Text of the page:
San Diego

Spring's 1st Storm Brings Heavy Rain, High Winds, Flood Watches for San Diego County

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The 12th atmospheric river of the wet season was dumping inches of rain on San Diego County Tuesday -- flooding roads, creating sinkholes and causing power outages -- and the storm showed no signs of letting up over the coming days.

The powerful, cold storm prompted a severe thunderstorm warning for San Diego, El Cajon and Chula Vista until 11:15 a.m. Tuesday, the National Weather Service (NWS) said. The warning meant severe weather is happening or is imminent and residents in the area should take shelter.

The rare-for-San-Diego warning was issued during what was expected to be the most powerful portion of the storm but another bout of rain was expected Tuesday night into Wednesday, NBC 7 Meteorologist Sheena Parveen said.

High winds, choppy waves at Oceanside Pier and more made for dangerous travel conditions in North County, NBC 7's Dave Summers reports.

San Diego County Weather Tuesday Night into Wednesday Morning

Heavy rains will start pouring Tuesday night from 6 p.m. to midnight for San Diegans living on the coast, valleys and mountains, according to the National Weather Service of San Diego.

Those living in the high and lower deserts will experience moderate rain 6 p.m. to midnight Tuesday.

Showers will taper off going into Wednesday from midnight to 6 a.m. into a moderate rain for the coast, valleys and mountains. For the high and lower deserts, moderate rain will turn into light rain showers.

Mountain dwellers, get ready for heavy snow from midnight to 6 a.m. Wednesday.

Winds of up to 40 mph and pea-sized hail was possible until 10:45 p.m. Tuesday in Santee, Poway and Lakeside, the NWS announced on Twitter around 10 p.m. that night.

The gushing water is trapping folks who live on the other side, NBC 7's Jeanette Quezada reports.

Now, San Diego is bracing for a flood warning that will be in effect Tuesday evening through Wednesday morning, according to NWS. The agency is warning residents and businesses near the San Diego River -- including Fashion Valley -- of minor flooding.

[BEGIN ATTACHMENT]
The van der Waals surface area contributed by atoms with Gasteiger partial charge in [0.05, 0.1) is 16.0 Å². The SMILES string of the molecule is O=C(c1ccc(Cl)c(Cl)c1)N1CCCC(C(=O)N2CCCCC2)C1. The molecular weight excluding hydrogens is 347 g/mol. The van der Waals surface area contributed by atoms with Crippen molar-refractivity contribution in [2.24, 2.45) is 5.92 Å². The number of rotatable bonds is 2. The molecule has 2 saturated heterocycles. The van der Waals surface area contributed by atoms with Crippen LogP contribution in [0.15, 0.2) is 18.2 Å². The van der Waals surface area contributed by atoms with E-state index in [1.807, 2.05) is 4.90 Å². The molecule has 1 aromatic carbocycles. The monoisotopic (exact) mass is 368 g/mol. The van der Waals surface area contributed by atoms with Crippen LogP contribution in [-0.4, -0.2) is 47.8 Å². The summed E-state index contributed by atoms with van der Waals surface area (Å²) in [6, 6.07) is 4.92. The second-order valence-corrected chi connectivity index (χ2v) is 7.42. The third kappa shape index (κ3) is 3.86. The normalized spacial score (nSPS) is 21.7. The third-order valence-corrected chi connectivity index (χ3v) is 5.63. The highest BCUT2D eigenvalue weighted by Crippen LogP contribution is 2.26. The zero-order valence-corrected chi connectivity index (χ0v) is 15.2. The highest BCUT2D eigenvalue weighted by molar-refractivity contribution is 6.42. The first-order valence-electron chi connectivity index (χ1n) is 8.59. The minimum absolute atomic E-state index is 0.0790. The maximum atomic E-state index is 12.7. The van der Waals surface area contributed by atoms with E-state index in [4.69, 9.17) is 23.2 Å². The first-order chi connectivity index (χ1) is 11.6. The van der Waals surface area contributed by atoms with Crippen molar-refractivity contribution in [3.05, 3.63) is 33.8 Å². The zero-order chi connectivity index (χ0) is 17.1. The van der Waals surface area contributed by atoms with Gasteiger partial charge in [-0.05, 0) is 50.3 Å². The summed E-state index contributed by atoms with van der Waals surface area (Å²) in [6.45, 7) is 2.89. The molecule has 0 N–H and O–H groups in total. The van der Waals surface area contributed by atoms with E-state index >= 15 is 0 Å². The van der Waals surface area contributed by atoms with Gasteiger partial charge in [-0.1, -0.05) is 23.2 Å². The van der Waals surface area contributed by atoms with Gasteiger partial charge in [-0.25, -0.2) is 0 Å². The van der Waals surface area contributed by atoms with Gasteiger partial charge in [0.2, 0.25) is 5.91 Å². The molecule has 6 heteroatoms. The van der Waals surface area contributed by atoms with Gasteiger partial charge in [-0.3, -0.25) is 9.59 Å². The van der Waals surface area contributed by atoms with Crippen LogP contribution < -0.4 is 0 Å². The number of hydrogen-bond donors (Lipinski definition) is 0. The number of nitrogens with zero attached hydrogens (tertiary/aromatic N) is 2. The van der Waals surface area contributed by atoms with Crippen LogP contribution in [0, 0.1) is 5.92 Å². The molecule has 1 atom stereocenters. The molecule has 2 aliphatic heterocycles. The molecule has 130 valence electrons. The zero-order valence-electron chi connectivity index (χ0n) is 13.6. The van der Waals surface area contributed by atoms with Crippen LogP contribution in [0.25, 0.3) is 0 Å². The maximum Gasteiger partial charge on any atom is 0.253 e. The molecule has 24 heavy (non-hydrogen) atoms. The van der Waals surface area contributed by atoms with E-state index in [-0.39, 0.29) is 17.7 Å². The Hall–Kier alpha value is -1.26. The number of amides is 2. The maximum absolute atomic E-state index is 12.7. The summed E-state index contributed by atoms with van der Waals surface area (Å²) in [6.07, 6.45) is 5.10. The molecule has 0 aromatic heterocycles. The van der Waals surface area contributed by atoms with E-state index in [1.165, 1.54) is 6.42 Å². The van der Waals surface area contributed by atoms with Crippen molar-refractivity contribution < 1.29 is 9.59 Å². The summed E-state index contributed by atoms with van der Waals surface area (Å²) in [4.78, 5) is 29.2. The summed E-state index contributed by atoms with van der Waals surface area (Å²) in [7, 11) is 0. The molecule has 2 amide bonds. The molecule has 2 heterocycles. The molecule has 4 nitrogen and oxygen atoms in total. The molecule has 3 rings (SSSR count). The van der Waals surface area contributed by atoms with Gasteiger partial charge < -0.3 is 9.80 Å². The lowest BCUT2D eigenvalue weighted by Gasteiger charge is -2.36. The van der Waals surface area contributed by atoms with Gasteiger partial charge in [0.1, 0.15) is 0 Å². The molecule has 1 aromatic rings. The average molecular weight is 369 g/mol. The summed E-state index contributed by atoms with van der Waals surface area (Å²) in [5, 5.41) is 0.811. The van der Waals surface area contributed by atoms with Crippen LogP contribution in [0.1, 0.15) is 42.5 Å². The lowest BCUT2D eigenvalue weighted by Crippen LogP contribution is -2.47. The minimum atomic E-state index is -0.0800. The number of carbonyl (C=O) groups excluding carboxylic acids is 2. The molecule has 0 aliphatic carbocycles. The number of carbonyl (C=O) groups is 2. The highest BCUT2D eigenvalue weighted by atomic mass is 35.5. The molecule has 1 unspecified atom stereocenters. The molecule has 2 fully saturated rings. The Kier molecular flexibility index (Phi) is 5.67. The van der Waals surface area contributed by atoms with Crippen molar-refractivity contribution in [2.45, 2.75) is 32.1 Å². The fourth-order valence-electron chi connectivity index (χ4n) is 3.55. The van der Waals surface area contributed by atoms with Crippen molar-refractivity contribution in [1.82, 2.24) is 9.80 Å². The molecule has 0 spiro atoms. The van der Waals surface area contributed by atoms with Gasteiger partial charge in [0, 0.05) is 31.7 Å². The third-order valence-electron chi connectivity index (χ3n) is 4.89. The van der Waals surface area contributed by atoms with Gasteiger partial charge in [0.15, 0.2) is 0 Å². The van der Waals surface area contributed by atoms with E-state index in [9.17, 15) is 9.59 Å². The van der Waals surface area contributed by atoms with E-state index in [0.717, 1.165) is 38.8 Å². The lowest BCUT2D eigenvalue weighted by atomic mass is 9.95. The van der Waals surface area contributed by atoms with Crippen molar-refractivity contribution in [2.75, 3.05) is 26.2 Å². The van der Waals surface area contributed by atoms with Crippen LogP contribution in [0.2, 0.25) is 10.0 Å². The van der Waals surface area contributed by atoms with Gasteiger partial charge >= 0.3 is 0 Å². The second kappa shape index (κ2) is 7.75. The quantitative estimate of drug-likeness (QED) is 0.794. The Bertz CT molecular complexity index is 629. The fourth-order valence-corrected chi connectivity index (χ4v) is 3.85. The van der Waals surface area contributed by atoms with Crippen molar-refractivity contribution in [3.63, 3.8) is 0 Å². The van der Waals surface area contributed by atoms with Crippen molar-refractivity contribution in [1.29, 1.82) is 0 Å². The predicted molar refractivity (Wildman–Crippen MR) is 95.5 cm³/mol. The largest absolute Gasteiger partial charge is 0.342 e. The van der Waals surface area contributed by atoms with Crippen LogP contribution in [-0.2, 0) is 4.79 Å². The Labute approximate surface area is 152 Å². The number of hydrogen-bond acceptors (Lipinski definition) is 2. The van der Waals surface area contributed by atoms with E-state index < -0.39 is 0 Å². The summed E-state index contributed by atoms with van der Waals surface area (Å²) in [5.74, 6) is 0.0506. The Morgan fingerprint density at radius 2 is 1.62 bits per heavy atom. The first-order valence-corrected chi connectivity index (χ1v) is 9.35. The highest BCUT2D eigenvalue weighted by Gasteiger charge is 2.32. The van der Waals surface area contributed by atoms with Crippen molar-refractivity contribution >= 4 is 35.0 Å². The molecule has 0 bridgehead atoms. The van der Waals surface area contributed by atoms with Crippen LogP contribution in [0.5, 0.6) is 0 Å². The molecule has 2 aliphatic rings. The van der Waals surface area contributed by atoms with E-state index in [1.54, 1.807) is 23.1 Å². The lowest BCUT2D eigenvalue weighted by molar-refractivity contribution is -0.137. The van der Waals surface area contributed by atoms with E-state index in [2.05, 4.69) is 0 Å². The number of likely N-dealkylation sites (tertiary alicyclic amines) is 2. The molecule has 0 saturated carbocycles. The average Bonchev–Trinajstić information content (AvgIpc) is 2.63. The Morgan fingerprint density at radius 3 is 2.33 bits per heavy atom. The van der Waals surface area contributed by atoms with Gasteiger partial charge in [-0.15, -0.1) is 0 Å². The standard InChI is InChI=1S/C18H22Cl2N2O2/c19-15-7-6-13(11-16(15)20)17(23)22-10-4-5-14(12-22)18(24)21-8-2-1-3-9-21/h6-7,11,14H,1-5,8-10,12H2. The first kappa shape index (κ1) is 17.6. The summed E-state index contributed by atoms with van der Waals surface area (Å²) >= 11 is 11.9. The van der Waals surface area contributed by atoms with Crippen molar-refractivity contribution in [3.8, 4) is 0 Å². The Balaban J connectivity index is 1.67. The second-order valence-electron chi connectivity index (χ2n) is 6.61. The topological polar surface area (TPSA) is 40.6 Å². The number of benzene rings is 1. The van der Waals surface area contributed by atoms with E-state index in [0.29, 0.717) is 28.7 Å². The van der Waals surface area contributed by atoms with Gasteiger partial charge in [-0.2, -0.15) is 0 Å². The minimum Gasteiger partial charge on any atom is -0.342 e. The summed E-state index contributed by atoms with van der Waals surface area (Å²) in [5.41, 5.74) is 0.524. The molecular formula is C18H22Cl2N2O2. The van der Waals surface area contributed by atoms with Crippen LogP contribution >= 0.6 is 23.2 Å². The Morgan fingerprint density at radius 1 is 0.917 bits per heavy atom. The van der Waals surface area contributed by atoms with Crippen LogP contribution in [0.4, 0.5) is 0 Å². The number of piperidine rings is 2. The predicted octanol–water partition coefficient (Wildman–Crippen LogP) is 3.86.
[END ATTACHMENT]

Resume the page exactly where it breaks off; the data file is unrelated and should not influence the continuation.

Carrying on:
Mission Valley commuters say they woke up feeling trapped, NBC 7's Shandel Menezes reports.

Drivers who encounter flooding are encouraged to turn around and refrain from trying to drive through flooded areas. "Most flood deaths occur in vehicles," NWS warned. The following roads are most likely to be impacted by the advisory, according to the agency:

  • Fashion Valley Road
  • Avenida Del Rio
  • Camino Del Este
  • Camino de la Reina
  • Mission Center Road

Although the beginning and end of the day will be wet, the region is got a brief break from the inclement weather for a few hours this afternoon. There may even be a glimmer of sunshine.

Despite the severe weather, some folks were still out by the Oceanside Pier, NBC 7's Dave Summers reports.
Tides were so swelled, most South Bay beaches were soaked, NBC 7's Joe Little reports.

Don't expect a larger break from the storm until Thursday. Showers will continue overnight into Wednesday and there may even be some thunderstorms, Parveen said.

Here's what else to know:

Watches and Warnings

In wake of yet another passing storm, the city of San Diego has shut down several roads in Mission Valley as residents anticipate flooding. NBC 7’s Brooke Martell has more information for you.

The following watches and warnings were in effect as of Tuesday morning, according to the National Weather Service:

  • Flood Watch: Now through Wednesday evening in coastal areas.
    • Excessive runoff could flood rivers, creeks, streams and flood-prone areas. The NWS forecasts .6 inches of rain per hour in some areas.